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New Toyota LandCruiser Prado borrows Gray Nicolls Scoop style

The 2018 Toyota Prado is expected to arrive in Australia by November.
The 2018 Toyota Prado is expected to arrive in Australia by November. Contributed

POISED to go on sale here in November, the 2018 model Toyota LandCruiser Prado will only be available with a diesel engine while improved safety features will be added to the most popular models.

The new Prado comes with what the Japanese carmaker calls a "modern and robust exterior styling and a higher quality interior design".

Unveiled at the Frankfurt motor show, changes to the exterior include a sculpted bonnet that rivals a Gray Nicolls Scoop cricket bat from the 1970s and '80s, and re-profiled fenders.

Most importantly, it gains an improved towing capacity - up to 3000kg from 2500kg.

Greg Chappell with the famed Gray Nicholls Scoop.
Greg Chappell with the famed Gray Nicholls Scoop. FILE PHOTO

The revised grille has broad vertical bars with slit-shaped cooling openings finished in chrome. There are also changes to the headlamps with main beams positioned inboard to avoid damage from obstacles during off-road driving.

"Lower corners on the new front and rear bumpers kick upwards to enhance off-road manoeuvrability. The redesigned rear includes new lamp clusters and a smaller rear garnish plate incorporated within the number-plate surround," the Toyota statement says.

"Inside the more upscale interior, the dashboard, instrument binnacle and switchgear are newly designed. The revised centre console, which incorporates a flush-surface air-conditioning control panel, has a lower profile at the top for a sleeker appearance and improved forward visibility."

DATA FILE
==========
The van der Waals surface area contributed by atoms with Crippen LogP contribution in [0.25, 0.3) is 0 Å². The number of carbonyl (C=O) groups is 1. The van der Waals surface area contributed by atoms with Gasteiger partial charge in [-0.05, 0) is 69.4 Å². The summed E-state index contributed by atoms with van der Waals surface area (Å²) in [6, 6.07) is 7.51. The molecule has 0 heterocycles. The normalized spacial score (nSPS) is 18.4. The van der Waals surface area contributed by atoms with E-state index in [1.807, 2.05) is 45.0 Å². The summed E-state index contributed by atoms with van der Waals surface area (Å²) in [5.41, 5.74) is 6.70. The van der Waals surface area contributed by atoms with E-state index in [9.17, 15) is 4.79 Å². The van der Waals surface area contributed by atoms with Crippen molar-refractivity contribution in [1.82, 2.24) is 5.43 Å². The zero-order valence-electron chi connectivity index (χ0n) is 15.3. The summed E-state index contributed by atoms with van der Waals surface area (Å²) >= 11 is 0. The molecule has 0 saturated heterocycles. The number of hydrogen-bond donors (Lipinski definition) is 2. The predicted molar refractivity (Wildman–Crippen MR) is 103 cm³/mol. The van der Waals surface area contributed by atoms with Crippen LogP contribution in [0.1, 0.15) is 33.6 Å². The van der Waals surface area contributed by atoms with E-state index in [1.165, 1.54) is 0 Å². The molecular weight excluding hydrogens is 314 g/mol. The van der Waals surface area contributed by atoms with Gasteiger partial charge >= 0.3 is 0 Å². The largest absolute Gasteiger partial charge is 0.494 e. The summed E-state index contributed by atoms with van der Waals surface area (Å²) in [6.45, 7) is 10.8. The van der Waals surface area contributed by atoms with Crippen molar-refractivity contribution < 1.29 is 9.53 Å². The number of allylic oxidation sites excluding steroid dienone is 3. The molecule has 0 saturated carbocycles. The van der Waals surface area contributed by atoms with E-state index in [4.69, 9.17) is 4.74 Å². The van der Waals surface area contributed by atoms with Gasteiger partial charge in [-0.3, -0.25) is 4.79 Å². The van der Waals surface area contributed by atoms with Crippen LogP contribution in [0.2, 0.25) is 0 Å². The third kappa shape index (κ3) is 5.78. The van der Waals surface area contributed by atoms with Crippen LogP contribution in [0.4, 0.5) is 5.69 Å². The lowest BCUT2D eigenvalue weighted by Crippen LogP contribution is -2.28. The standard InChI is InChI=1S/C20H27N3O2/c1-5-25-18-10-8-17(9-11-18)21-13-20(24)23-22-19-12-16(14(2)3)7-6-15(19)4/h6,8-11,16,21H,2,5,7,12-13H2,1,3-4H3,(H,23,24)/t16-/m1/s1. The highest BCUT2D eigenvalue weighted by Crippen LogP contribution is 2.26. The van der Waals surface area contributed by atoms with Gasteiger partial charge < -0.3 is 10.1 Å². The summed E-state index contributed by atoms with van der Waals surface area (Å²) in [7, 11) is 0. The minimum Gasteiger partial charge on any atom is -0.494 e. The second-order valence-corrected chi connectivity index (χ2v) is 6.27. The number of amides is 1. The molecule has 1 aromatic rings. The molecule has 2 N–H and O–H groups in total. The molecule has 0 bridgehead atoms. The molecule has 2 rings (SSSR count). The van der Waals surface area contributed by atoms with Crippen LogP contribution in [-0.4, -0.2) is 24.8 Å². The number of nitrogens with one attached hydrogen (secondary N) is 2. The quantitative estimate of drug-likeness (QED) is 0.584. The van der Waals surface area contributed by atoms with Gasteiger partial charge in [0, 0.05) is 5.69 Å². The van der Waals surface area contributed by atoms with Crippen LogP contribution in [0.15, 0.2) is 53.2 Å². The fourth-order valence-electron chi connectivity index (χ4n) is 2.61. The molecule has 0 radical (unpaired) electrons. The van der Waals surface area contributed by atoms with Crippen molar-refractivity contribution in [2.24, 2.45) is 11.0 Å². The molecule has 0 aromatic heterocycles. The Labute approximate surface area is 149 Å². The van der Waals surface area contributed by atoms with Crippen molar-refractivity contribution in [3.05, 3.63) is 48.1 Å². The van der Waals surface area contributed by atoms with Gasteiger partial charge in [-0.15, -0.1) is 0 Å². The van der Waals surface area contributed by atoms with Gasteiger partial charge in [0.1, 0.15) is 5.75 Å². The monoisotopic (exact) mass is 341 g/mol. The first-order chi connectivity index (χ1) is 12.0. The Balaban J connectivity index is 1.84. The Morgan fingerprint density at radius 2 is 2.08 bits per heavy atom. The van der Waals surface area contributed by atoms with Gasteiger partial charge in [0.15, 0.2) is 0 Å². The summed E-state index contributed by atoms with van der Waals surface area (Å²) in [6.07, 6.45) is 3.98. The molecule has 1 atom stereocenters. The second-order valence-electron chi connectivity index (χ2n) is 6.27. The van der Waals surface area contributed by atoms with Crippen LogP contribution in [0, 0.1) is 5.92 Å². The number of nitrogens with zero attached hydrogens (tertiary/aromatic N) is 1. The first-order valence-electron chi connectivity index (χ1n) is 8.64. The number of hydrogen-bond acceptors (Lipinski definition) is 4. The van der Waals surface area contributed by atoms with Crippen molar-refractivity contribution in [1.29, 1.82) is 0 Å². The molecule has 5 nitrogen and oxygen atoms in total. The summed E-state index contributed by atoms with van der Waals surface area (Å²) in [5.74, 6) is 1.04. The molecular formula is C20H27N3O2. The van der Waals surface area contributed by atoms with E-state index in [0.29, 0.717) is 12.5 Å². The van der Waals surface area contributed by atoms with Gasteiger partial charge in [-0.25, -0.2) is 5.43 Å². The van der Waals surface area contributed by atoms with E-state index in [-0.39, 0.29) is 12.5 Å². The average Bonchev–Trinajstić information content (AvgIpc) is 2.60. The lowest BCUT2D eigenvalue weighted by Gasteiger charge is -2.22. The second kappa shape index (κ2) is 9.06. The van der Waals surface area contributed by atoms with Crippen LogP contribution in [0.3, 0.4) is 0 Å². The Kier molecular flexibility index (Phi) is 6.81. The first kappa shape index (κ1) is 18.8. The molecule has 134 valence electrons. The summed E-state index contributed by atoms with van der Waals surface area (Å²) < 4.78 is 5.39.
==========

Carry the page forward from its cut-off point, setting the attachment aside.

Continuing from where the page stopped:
The petrol model will be culled following poor sales.

 

The 2018 Toyota Prado is expected to arrive in Australia by November.
The 2018 Toyota Prado is expected to arrive in Australia by November. Contributed

Safety is a big winner, with many of the autonomous features previously fitted to the premium Kakadu now added to the automatic variants of the volume-selling GX and GXL grades.

Designed to help prevent accidents or mitigate their consequences, the technologies include a Pre-Collision Safety system that can detect frontal collisions with pedestrians as well as vehicles. Using cameras, the brakes can be applied automatically to reduce the vehicle's speed or stop it completely.

Every Prado will be equipped with a Lane Departure Alert system that monitors lane markings and helps prevent accidents and head-on collisions caused by a vehicle leaving its lane. If the vehicle starts to deviate from its lane without the indicators being used, the system alerts the driver with visual and audible warnings.

 

The 2018 Toyota Prado is expected to arrive in Australia by November.
The 2018 Toyota Prado is expected to arrive in Australia by November. Contributed

The range is also fitted with automatic high beam, which dims the lights to avoid dazzling oncoming traffic or vehicles in front.

VX grade, in addition, now features Blind Spot Monitor and Rear Cross Traffic Alert.

The same 2.8-litre four-cylinder turbocharged diesel engine will be employed, mated to the six-speed automatic transmission. It generates 450Nm of torque between 1600-2400rpm.

 

The 2018 Toyota Prado is expected to arrive in Australia by November.
The 2018 Toyota Prado is expected to arrive in Australia by November. Contributed

When mated to the six-speed manual transmission available in the GX or GXL, this engine develops peak torque of 420Nm from 14000-2600 rpm. Maximum power is 130kW at 3400rpm.

The 4.0-litre V6 petrol engine will no longer be offered in Australia due to overwhelming consumer preference for the turbo-diesel engine (98.8% of sales).

 

The 2018 Toyota Prado is expected to arrive in Australia by November.
The 2018 Toyota Prado is expected to arrive in Australia by November. Contributed

Topics:  car advice frankfurt motor show future models motoring motoring advice toyota prado



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